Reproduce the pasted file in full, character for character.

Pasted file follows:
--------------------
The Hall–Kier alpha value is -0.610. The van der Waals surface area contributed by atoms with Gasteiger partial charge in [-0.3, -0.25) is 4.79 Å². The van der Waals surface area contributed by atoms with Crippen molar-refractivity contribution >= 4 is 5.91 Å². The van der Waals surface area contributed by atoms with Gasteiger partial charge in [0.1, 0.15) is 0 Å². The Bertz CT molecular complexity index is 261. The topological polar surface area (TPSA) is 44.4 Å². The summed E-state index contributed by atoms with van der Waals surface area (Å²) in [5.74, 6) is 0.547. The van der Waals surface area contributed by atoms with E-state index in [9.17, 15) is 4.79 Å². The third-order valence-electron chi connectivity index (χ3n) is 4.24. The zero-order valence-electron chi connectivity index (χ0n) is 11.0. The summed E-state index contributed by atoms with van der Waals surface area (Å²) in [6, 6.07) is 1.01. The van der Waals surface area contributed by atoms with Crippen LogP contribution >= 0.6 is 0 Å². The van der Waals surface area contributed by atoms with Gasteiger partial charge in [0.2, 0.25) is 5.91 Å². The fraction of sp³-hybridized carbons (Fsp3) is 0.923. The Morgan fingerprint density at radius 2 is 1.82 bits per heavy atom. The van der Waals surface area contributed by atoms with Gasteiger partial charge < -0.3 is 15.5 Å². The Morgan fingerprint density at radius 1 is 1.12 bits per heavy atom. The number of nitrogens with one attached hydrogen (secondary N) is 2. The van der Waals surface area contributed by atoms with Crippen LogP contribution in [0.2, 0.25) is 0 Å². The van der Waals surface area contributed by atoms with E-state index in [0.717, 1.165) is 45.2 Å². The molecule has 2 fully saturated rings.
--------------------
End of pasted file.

The Hall–Kier alpha value is -0.610. The van der Waals surface area contributed by atoms with Gasteiger partial charge in [-0.3, -0.25) is 4.79 Å². The van der Waals surface area contributed by atoms with Crippen molar-refractivity contribution >= 4 is 5.91 Å². The van der Waals surface area contributed by atoms with Gasteiger partial charge in [0.1, 0.15) is 0 Å². The Bertz CT molecular complexity index is 261. The topological polar surface area (TPSA) is 44.4 Å². The summed E-state index contributed by atoms with van der Waals surface area (Å²) in [5.74, 6) is 0.547. The van der Waals surface area contributed by atoms with E-state index in [9.17, 15) is 4.79 Å². The third-order valence-electron chi connectivity index (χ3n) is 4.24. The zero-order valence-electron chi connectivity index (χ0n) is 11.0. The summed E-state index contributed by atoms with van der Waals surface area (Å²) in [6, 6.07) is 1.01. The van der Waals surface area contributed by atoms with Crippen LogP contribution >= 0.6 is 0 Å². The van der Waals surface area contributed by atoms with Gasteiger partial charge in [0.2, 0.25) is 5.91 Å². The fraction of sp³-hybridized carbons (Fsp3) is 0.923. The Morgan fingerprint density at radius 2 is 1.82 bits per heavy atom. The van der Waals surface area contributed by atoms with Gasteiger partial charge < -0.3 is 15.5 Å². The Morgan fingerprint density at radius 1 is 1.12 bits per heavy atom. The number of nitrogens with one attached hydrogen (secondary N) is 2. The van der Waals surface area contributed by atoms with Crippen LogP contribution in [0.2, 0.25) is 0 Å². The van der Waals surface area contributed by atoms with E-state index in [0.717, 1.165) is 45.2 Å². The molecule has 2 fully saturated rings.